Friday, September 14, 2018

On This Day (1968): Jimi Hendrix charted with Bob Dylan’s “All Along the Watchtower”

All Along the Watchtower

Bob Dylan

Writer(s): Bob Dylan (see lyrics here)

Released: December 6, 1967 (album cut)

Peak: 5 CL, 4 DF (Click for codes to charts.)

Sales (in millions): --

Airplay/Streaming (in millions): -- radio, 5.6 video, -- streaming

All Along the Watchtower

The Jimi Hendrix Experience

Released: September 2, 1968

First Charted: September 14, 1968

Peak: 20 US, 18 CB, 8 GR, 18 HR, 1 CL, 5 UK, 1 DF (Click for codes to charts.)

Sales (in millions): --

Airplay/Streaming (in millions): -- radio, 229.53 video, 637.05 streaming

Awards (Dylan):

Click on award for more details.

Awards (Hendrix):

About the Song:

Jimi Hendrix is largely credited with reinventing the electric guitar and his prowess is never more apparent than on his take on Bob Dylan’s “All Along the Watchtower.” “Raging and climactic where Dylan’s had been soft-paced and relaxed,” AMG Hendrix’s version pulls off the rare feat of giving the world a cover that outdoes its original source. After hearing Hendrix tackle it, “you can’t imagine it...any other way.” BBC Dylan himself has admitted that in his subsequent performances of the song, he strove to emulate Hendrix’s version. RS500 “When I sing it,” Dylan said, “ I… feel like it’s a tribute to him.” LW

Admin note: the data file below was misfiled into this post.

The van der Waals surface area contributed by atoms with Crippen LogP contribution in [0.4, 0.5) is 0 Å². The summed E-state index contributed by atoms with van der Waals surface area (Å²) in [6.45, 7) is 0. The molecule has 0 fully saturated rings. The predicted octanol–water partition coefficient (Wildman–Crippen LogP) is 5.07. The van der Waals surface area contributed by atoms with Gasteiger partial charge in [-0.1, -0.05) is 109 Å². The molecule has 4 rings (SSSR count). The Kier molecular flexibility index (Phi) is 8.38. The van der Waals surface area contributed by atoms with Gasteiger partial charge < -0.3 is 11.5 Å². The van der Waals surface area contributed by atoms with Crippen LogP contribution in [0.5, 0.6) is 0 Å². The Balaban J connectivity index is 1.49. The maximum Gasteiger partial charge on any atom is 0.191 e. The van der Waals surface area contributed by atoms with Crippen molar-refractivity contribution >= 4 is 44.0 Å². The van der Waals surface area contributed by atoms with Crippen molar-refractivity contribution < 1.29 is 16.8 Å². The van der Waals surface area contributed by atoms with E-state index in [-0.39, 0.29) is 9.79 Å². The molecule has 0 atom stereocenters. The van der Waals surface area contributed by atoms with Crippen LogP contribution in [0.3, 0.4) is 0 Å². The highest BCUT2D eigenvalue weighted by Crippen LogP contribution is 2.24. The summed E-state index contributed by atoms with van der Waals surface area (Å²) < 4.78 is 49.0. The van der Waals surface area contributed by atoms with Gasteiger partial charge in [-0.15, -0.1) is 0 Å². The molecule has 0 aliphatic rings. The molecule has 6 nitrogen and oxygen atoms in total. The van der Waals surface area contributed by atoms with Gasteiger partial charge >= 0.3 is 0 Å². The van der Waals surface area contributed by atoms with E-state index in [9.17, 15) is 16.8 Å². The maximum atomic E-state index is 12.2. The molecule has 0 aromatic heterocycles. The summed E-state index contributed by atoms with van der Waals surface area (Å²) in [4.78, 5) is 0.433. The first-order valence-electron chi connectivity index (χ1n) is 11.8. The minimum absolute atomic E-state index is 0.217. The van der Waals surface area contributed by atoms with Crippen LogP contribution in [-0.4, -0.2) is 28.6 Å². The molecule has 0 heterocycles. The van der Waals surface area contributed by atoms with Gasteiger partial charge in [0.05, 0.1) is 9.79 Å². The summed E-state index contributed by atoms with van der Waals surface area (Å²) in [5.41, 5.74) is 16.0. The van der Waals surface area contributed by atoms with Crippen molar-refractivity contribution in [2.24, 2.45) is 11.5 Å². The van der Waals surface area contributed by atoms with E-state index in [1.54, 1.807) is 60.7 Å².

Dylan first recorded the song for 1968’s John Wesley Harding. Musically, the song is a perfect example of why Dylan songs lend themselves so easily to re-interpretation. “Aside from a few harmonica flourishes, it is a fairly basic affair,” BBC both “direct and unadorned.” LW

Lyrically, the song took the form of a conversation between a joker and a thief in “an allegorical tale about the sweeping away of society’s old guard.” BBC Peppered with “Biblical imagery and apocalyptic words,” AMG the original has “such an odd, abstract lyric that hardly anyone…could have held on long enough to spot the song hidden within,” DM but Hendrix’s interpretation does so, “obliterating the lyric’s pretensions” DM and giving the song an “urgency and edginess…far more in keeping with its apocalyptic message.” BBC

While at a party, Hendrix proclaimed to Traffic’s Dave Mason his interest in recording the song just a few weeks after its release. Just days later, the pair assembled with drummer Mitch Mitchell at London’s Olympic Studios to nail down their rendition AMG that has now become a rock standard.


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Last updated 9/5/2023.

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